Thursday, July 9, 2009

Chicago's Highland Park Neighborhood Seen as Model for Successful Shared Equity Homeownership Strategies

Innovative housing strategies that provide sustainable steps towards homeownership, such as shared equity homeownership, were among the topics covered at the Solutions for Working Families: 2009 Learning Conference on State and Local Housing Policy.

In particular, a recent article in the Chicago Tribune details a session at the conference focused on successful shared equity homeownership strategies in the Highland Park neighborhood of Chicago, specifically through the use of a community land trust. The session featured Rob Anthony, Highland Park Community Land Trust; Jim Gray, NCB Capital Impact; Rick Jacobus, Burlington Associates for Community Development; Councilwoman Terri Olian, City of Highland Park, Illinois; and Alderman Walter Burnett, Jr., City of Chicago, Illinois, 27th Ward.

The Highland Park Community Land Trust was created six years ago, and has completed 30 housing units thus far – enabling teachers, health care workers and city employees, among others, to live in the city in which they work.

Under this land trust model, homes are sold for 20 to 65 percent below market price, depending on how a buyer's household income compares with the area median income. The trust retains ownership of the land and leases it to the homeowner for $25 per month. When the homeowner moves, they can either sell the home back to the land trust, or alternatively, sell it to another income-eligible buyer under a formula that keeps the home affordable. The seller shares some portion in any appreciation of the property with the land trust; however, if the property has depreciated along with the market, the seller isn't affected as much because the home was sold to them for a below-market price.

Strategies such as these, which are gaining momentum in light of the current foreclosure crisis, are seen as a way to bridge the gap between renting and traditional homeownership, allowing individuals who may typically be priced out of an area to still build wealth through property appreciation.

"We need an approach that can allow people to move up more gradually, as their circumstances permit," said Jim Gray of NCB Capital Impact, a national nonprofit that provides financial services and technical assistance in the area of affordable housing.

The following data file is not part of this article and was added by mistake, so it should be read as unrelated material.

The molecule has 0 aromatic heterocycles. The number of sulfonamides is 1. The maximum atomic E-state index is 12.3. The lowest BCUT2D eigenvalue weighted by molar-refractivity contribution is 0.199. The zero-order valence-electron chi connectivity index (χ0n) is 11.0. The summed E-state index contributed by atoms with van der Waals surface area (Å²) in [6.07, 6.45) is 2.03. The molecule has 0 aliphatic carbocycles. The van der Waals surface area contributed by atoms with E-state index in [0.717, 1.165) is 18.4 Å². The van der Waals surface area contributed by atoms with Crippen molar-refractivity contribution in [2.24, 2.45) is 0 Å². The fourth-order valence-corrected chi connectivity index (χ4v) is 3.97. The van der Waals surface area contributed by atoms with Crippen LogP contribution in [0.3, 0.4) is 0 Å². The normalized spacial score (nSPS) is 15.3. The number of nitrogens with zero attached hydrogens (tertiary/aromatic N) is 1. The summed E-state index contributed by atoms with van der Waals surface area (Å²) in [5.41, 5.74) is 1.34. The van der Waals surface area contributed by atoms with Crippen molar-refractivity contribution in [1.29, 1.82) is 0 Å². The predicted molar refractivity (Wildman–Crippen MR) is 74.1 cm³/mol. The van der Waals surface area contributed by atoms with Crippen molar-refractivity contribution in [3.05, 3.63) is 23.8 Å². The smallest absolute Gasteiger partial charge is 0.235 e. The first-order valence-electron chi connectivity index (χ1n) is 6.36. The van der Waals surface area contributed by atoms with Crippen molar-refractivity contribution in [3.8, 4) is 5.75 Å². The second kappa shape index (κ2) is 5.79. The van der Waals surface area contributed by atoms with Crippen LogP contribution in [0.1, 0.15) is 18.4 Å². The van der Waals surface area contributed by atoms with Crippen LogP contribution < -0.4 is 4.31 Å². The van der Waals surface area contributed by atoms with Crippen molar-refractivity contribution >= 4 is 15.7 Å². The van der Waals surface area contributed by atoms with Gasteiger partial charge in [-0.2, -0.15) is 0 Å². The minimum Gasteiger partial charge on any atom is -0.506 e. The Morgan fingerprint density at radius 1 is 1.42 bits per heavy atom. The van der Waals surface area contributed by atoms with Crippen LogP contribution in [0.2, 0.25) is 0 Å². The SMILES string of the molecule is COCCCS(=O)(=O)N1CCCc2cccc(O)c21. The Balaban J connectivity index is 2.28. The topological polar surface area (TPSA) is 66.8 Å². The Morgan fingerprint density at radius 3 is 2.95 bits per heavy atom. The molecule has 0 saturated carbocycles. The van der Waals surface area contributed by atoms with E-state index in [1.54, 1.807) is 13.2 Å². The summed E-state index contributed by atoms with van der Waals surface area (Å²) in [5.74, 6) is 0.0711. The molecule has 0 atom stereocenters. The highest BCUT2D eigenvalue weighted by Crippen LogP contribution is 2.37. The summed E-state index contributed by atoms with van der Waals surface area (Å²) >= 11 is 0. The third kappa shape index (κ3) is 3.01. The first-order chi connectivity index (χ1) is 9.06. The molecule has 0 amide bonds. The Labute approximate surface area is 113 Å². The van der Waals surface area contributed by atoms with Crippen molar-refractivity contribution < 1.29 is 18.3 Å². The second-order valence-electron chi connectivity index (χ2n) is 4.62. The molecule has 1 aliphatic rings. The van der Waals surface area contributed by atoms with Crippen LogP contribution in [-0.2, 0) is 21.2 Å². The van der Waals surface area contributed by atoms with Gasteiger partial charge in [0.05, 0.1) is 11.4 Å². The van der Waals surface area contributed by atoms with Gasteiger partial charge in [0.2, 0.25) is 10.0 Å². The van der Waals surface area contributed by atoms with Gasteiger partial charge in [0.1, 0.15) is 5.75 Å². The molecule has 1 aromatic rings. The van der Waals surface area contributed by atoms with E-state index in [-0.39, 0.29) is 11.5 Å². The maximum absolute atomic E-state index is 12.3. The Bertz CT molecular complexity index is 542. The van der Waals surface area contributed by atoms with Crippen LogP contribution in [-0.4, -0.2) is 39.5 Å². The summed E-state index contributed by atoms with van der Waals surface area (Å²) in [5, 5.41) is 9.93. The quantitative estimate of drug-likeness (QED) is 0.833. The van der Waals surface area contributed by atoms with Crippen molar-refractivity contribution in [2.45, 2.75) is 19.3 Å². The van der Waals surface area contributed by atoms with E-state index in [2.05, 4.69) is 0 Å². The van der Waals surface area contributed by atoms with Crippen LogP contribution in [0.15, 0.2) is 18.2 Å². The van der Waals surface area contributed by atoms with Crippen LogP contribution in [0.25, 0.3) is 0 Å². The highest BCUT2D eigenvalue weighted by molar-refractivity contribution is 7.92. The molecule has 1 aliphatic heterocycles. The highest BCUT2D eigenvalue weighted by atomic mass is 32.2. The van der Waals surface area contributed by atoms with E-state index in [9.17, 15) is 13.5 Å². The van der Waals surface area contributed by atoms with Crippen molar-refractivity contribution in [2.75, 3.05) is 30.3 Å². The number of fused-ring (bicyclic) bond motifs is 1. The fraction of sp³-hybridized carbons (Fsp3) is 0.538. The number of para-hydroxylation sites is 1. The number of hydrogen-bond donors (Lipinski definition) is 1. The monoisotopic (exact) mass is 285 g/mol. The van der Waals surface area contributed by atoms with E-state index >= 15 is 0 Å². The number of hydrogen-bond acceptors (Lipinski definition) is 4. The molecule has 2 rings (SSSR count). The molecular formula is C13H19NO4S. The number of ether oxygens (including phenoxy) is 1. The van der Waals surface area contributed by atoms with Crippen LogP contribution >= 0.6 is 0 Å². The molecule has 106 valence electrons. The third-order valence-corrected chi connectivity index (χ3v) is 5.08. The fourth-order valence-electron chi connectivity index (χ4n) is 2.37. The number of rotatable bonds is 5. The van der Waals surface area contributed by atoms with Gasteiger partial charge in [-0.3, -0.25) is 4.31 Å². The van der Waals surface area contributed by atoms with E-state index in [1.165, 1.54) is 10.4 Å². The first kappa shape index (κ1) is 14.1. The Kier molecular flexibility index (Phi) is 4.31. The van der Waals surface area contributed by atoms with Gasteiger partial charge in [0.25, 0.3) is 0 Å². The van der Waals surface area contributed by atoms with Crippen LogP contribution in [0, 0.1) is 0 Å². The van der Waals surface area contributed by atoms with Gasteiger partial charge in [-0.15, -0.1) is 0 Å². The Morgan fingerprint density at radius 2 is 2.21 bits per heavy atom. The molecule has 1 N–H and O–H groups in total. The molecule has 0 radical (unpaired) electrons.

Jim Gray said...

The Highland Park Community Land Trust has done great work as outlined in the original posting. Our hats are off to them as an excellent model for others to follow. There are several other promising examples of shared equity homeownership being pursued across the country as well. Right in the Chicago area, there is the Chicago Community Land Trust that represents a large scale effort to promote long-term affordable homeownership. Also, Janice Morrissey, the Director of Housing Initiatives for the new South Suburban Housing Collaborative (formed by 18 towns) is working with the Metropolitan Mayors Caucus and the Metropolitan Planning Council to pursue mechanisms for all kinds of housing activities “across municipal boundaries.” The DLA Piper law firm has agreed to provide pro bono assistance to the Collaborative, developing shared equity models that all participating towns could utilize.

As an example from the East, the Diamond State Community Land Trust represents the State of Delaware’s effort to ensure that any property that the state invests more than $60,000 of Neighborhood Stabilization Program (NSP) funding must become part of Delaware’s permanently affordable homeownership stock.

From the West, the City of Oakland working with the Urban Strategies Council, has allocated all of the City’s NSP funding available to serve populations at above 50% of the Area Median Income, to create permanently affordable homeownership, also through the creation of a new community land trust. These are just a few examples of the growing number of communities who understand that over the long-term they will do a better job of stabilizing their communities and create many more wealth building opportunities by pursuing strategies that promote long-term affordable homeownership.

Jim Gray
NCB Capital Impact

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